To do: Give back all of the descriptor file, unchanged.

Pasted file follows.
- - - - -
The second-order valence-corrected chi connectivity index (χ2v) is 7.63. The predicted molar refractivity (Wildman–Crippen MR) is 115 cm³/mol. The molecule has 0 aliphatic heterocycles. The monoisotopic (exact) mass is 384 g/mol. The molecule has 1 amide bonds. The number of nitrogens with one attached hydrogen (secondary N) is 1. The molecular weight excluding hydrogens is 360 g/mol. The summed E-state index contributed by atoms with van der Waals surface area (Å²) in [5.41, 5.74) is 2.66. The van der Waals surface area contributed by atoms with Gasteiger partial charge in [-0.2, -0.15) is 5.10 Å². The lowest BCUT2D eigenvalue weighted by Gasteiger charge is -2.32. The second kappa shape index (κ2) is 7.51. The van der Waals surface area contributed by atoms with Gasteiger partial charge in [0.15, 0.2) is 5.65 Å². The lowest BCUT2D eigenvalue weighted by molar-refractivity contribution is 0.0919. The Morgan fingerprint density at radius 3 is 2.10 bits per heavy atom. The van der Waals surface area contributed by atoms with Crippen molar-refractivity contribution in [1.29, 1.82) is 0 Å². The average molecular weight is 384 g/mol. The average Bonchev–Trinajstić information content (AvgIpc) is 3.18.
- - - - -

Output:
The second-order valence-corrected chi connectivity index (χ2v) is 7.63. The predicted molar refractivity (Wildman–Crippen MR) is 115 cm³/mol. The molecule has 0 aliphatic heterocycles. The monoisotopic (exact) mass is 384 g/mol. The molecule has 1 amide bonds. The number of nitrogens with one attached hydrogen (secondary N) is 1. The molecular weight excluding hydrogens is 360 g/mol. The summed E-state index contributed by atoms with van der Waals surface area (Å²) in [5.41, 5.74) is 2.66. The van der Waals surface area contributed by atoms with Gasteiger partial charge in [-0.2, -0.15) is 5.10 Å². The lowest BCUT2D eigenvalue weighted by Gasteiger charge is -2.32. The second kappa shape index (κ2) is 7.51. The van der Waals surface area contributed by atoms with Gasteiger partial charge in [0.15, 0.2) is 5.65 Å². The lowest BCUT2D eigenvalue weighted by molar-refractivity contribution is 0.0919. The Morgan fingerprint density at radius 3 is 2.10 bits per heavy atom. The van der Waals surface area contributed by atoms with Crippen molar-refractivity contribution in [1.29, 1.82) is 0 Å². The average molecular weight is 384 g/mol. The average Bonchev–Trinajstić information content (AvgIpc) is 3.18.